- Research institutions
- Governmental and non-governmental agencies
From designing educational platforms to analyzing today’s health issues, you’ll open yourself up to a variety of roles in the field that allow you to serve on a global level.
The global health concentration has been developed by industry experts with relevant experience, including Dr. Sarah McCool, whose work in global health issues has taken her to Haiti and Bangladesh. The program pairs a solid foundation of public health issues with 3 courses that allow you to specialize in the principles and policies of the global health environment.
- Principles of Global Health
- Global Health Policy, Practice and Partnerships
- Case Studies in Global Health
As the social and economic impacts of public health continue to grow, community leaders are turning to qualified professionals who can help guide their path toward wellness.
Take, for example, the annual costs for treating diabetes or smoking and vaping-related illnesses. According to the Centers for Disease Control and Prevention (CDC), these treatments cost hundreds of billions of dollars per year. However, research has shown that states with strong control and prevention programs can cut back significantly on those expenditures.1
For these reasons and more, the U.S. Bureau of Labor Statistics (BLS) projects that employment for health educators and community health workers will grow in a wide variety of settings.2
According to the U.S. Bureau of Labor Statistics, career opportunities for health education specialists are expected to grow 12% — much faster than average — through 2031.2
The median annual salary was $60,600 for health education specialists in 2021.2
Understanding the numbers
When reviewing job growth and salary information, it’s important to remember that actual numbers can vary due to many different factors—like years of experience in the role, industry of employment, geographic location, worker skill and economic conditions. Cited projections do not guarantee actual salary or job growth.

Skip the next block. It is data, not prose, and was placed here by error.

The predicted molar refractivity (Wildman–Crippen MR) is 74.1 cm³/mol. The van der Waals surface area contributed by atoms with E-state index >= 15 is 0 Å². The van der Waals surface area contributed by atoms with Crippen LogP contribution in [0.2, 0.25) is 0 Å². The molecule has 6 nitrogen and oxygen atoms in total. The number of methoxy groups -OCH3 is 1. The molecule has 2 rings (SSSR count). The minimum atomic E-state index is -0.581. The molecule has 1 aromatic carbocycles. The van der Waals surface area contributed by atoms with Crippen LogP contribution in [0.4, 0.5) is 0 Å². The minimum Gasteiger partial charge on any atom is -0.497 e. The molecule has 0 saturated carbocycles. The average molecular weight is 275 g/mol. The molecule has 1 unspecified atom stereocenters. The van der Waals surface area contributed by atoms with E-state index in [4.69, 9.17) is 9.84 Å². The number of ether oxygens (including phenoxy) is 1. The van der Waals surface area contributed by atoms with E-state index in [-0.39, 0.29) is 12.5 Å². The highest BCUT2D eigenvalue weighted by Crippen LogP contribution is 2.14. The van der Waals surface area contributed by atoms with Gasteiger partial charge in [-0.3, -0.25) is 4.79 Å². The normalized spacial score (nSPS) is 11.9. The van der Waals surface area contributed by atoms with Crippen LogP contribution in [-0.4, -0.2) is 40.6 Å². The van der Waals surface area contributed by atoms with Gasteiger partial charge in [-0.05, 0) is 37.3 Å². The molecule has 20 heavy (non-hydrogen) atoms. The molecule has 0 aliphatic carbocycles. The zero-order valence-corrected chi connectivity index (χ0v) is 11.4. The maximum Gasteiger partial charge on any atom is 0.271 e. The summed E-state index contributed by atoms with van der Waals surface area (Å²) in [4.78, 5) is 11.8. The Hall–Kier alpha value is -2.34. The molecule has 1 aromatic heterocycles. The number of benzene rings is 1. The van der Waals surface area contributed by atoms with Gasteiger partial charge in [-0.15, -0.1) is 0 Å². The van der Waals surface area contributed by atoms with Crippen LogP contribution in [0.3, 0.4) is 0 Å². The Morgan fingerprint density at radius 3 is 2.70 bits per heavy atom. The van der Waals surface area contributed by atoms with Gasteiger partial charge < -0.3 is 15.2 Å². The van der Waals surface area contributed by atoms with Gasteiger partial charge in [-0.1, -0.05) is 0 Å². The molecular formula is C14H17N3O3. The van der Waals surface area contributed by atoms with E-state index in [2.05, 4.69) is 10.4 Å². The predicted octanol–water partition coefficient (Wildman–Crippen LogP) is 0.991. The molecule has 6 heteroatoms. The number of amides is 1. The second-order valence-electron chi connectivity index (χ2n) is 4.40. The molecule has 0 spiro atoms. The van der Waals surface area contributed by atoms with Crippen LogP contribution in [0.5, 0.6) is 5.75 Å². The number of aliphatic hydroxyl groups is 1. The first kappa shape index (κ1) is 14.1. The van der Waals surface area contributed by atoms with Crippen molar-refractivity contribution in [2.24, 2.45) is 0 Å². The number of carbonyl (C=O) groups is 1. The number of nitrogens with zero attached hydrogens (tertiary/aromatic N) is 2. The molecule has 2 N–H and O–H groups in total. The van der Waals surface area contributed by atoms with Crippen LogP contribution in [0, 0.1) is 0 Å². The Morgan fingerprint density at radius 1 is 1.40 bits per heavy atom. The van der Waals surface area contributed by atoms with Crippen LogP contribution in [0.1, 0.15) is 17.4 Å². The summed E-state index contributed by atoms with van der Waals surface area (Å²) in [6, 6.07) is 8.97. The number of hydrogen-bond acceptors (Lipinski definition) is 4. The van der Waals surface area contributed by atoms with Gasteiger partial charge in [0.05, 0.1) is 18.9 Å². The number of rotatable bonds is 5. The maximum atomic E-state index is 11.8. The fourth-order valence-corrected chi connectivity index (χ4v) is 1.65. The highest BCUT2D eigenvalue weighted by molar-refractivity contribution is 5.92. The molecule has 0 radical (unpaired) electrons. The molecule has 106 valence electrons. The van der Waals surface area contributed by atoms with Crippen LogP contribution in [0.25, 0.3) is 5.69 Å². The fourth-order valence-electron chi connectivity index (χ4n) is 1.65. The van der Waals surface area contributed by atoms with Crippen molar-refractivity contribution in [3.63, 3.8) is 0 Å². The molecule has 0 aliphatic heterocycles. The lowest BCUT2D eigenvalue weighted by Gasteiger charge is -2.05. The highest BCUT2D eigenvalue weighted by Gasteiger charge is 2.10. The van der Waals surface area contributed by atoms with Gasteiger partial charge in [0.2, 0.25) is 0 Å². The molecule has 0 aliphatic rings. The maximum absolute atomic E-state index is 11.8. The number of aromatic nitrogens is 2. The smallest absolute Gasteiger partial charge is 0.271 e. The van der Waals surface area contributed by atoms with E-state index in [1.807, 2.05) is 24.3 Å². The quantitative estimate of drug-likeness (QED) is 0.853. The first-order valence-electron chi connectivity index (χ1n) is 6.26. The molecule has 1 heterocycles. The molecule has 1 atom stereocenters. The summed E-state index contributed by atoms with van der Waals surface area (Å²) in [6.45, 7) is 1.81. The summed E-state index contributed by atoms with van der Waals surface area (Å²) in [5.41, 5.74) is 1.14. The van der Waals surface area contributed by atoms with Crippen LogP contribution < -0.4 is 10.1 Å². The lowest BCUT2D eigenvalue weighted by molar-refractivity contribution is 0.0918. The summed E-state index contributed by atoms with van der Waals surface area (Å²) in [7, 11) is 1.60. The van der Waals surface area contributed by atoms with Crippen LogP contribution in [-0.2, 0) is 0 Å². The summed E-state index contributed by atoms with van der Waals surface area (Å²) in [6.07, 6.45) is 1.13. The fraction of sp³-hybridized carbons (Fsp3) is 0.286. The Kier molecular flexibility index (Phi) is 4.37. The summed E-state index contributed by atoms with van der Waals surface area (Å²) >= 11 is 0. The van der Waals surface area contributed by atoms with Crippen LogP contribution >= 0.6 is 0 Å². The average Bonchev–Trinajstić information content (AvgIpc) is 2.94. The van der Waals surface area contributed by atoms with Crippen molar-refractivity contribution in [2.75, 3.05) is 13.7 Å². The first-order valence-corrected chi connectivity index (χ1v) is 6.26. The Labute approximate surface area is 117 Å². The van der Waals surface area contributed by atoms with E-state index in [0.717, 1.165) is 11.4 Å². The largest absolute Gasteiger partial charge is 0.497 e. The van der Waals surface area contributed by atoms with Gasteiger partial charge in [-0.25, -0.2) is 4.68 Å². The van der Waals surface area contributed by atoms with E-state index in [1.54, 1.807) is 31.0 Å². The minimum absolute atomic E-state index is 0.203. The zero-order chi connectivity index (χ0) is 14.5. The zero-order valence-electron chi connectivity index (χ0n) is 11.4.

Students should research specific public health jobs and the educational requirements within each public health discipline as some may require specific degrees or additional education.
"After I graduated with my bachelor’s, it was hard for me to transition into the positions I wanted," said Dr. Sabrina Pink '18. "After graduating with my master’s degree from SNHU, more doors started opening."
Ultimately, Pink moved on to a doctorate program after completing her degree at SNHU – but her master's degree had made a huge difference in the meantime.
"My degree from SNHU has landed me final-stage interviews and the jobs that I wanted," she said. "Since graduating in 2018, I have worked as a scientist, consulting epidemiologist and lead epidemiologist for the Department of Health and major pharmaceutical companies."
In the wake of the COVID-19 pandemic, public health professionals were thrust into the spotlight.
"With the recent happenings of COVID-19, I drew a lot of ideas and knowledge from the coursework I did during my public health degree," said Kemar Reid '20. "It feels amazing to actually have a better idea of how pandemics work and what can be used to mitigate."
Earning his degree helped Reid feel more empowered in the job search and application process.
"When looking for careers, I no longer just send out a million applications," he said. "I am more directed toward what my role will be and how that lines up with my previous experience as well as the coursework that I've completed with my degrees."
There are many paths to becoming an epidemiologist, but most begin with a master of public health degree.